On the heels of his well-bankrolled challenger’s campaign kickoff rally this weekend, Rep. Mike Honda announced Monday that he raised about $214,000 in this year’s first quarter toward his 2014 re-election campaign.
Honda, D-San Jose, faces a challenge in the 17th Congressional District from fellow Democrat Ro Khanna of Fremont, a former Obama administration Commerce Department official. Khanna raised a record-setting $1.2 million in the final quarter of 2011, when his plan was to succeed (but not challenge) Pete Stark in the 15th Congressional District; Stark was unseated by fellow Democrat Eric Swalwell last year, and now Khanna will try to do the same to Honda.
But Honda, who since the start of this year has been rolling out high-profile endorsements including those of President Barack Obama and almost all California House Democrats, seems ready to put up a hell of a fight.
His campaign said Monday that he raised $213,944.74 from 345 donors from Jan. 1 through March 31, and has hired a formidable fundraising team to hit wallets near and far. Madalene Xuan-Trang Mielke, founder and principal of Arum Group LLC, will direct national fundraising efforts and Shari Rubin-Rick and Brittany Kneebone Feitelberg of Integrated Fundraising Strategies will guide the California money operation.
“In the last 90 days, we’ve added finance talent to build upon our on-going fundraising operation and we are moving ahead aggressively with face-to-face and online fundraising,” campaign spokesman Dan Cohen said in a news release. “In the second quarter, the Congressman will travel for fundraising events to Chicago, New Jersey, New York, and Los Angeles, and Mayor Ed Lee will co-host an event in San Francisco.”
Among the contributions Honda’s campaign touted are those from actor George Takei of “Star Trek” fame; Men’s Wearhouse founder George Zimmer; and officers or employees from tech companies including McAfee, Phillips Electronics, Qualcomm, and Semiconductor Equipment and Materials International (SEMI), a global trade association.
“This is a Congressman who works both for the people and the drivers of innovation in Silicon Valley,” Mielke said in the release. “He is known as a trusted voice to grow jobs, help families, and improve education. People at every level want to be a part of keeping Rep. Honda in Congress,” she added.
Honda started the year with about $78,000 cash on hand, so even the money he raised in the first quarter doesn’t put him anywhere close to Khanna’s $1 million bankroll. Khanna raised only $18,000 in the first quarter, but he was trying to remain somewhat under the radar (he didn’t formally announce his candidacy until April 2) and promises a much more aggressive second quarter.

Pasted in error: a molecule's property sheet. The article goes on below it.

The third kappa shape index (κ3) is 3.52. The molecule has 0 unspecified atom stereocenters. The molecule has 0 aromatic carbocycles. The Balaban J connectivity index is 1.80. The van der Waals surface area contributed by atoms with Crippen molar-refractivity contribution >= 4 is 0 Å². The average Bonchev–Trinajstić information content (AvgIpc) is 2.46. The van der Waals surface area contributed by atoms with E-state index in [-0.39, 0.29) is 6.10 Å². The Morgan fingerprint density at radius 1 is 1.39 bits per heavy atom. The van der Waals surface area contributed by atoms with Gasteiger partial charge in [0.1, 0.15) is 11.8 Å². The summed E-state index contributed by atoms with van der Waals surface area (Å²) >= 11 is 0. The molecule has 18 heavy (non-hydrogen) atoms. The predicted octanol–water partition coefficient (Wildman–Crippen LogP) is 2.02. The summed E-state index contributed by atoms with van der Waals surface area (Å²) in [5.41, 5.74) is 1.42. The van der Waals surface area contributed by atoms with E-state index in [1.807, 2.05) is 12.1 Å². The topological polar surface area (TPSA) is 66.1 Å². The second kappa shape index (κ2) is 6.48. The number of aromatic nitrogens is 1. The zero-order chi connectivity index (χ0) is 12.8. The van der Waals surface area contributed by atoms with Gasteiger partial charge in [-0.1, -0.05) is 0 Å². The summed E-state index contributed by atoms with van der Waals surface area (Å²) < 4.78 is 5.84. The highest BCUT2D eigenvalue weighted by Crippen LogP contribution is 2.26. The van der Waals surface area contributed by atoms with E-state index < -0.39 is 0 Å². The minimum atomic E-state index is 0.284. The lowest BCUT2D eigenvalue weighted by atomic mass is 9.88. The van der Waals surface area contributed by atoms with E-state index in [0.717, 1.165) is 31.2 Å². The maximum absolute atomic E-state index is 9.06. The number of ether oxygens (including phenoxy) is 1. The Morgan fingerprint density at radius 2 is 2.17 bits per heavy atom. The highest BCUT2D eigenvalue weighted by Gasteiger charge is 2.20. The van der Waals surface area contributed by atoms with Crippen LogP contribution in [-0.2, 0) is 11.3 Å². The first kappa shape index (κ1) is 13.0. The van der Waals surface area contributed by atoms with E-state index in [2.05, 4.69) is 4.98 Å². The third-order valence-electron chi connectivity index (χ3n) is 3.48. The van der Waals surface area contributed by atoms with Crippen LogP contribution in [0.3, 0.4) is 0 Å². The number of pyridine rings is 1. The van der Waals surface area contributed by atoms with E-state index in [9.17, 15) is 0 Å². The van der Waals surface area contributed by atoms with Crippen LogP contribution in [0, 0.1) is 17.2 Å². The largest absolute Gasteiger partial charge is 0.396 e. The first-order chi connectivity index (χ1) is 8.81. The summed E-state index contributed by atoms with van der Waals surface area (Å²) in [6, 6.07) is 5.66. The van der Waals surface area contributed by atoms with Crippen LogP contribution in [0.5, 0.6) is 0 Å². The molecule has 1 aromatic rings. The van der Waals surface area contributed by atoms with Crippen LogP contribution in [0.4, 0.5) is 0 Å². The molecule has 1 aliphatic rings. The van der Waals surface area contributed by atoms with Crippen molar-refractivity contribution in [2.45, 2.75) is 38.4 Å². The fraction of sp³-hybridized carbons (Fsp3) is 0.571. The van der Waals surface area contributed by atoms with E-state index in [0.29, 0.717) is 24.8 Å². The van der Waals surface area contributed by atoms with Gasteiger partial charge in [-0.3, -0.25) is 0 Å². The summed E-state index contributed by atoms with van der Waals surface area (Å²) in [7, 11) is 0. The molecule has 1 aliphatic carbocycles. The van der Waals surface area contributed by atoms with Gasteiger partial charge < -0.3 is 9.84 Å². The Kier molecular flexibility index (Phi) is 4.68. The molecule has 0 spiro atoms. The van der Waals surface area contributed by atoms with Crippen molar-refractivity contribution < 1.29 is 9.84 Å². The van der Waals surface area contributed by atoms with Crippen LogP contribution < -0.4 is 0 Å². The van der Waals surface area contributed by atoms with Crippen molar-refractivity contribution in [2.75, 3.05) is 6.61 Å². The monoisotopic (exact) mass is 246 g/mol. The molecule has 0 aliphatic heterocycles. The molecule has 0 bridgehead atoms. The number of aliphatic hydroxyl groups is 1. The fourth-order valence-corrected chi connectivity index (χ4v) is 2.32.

Meanwhile, Khanna – who formally announced his campaign earlier this month – held the first public event of campaign Sunday at DeAnza College in Cupertino. The “Rally with Ro” featured a performance by a local dance troupe, as well as speeches from supporters including two members of Khanna’s campaign committee: longtime local labor leader Sergio Santos and Lindsay Lamont, a student who took one of Khanna’s classes at Stanford. And, of course, the candidate himself gave a broad outline of why he’s in this race.
“In Silicon Valley, we reject labels and respect out-of-the-box thinking,” Khanna said. “We judge a person based on the merit of their ideas, not their party or their seniority or their title. Isn’t it time we had a Congress capable of doing the same?”
Khanna ran through a series of policy points geared toward Silicon Valley’s needs, such as “tax rules that incentivize companies to invest here at home instead of parking money overseas;” a need to “simplify government regulations at all levels so that businesses choose to create jobs in Sunnyvale and Santa Clara instead of Ireland or Singapore;” tech-oriented education system that teaches code to elementary school students; and immigration reform that welcomes and retains job creators.
“The world looks to Silicon Valley as a place for innovation, unencumbered by past struggles along national, racial, or religious lines. It represents America at its best; the 21st century at its best,” he said. “If you believe, then, as I do, that Silicon Valley not only can, but must shape American politics; that from here we can build a new politics for a new century, grounded in the founding ideals that define our nation; then I ask you to join this campaign.”
Honda’s campaign on Friday had offered up a roster of Silicon Valley politicians (including San Jose Councilman Ash Kalra, Fremont Mayor Bill Harrison and Santa Clara Mayor Jamie Matthews); business and labor leaders (including South Bay Labor Council CEO Ben Field, Root Square CEO Shelly Kapoor Collins and Yonja Media Group CEO Dilawar Syed); and others who’ll sing Honda’s praises as a champion for the region. Honda himself was at the California Democratic Party Convention in Sacramento this weekend, doubtlessly shoring up what few party-politico endorsements he doesn’t already have.
Read Khanna’s complete remarks as prepared, after the jump…
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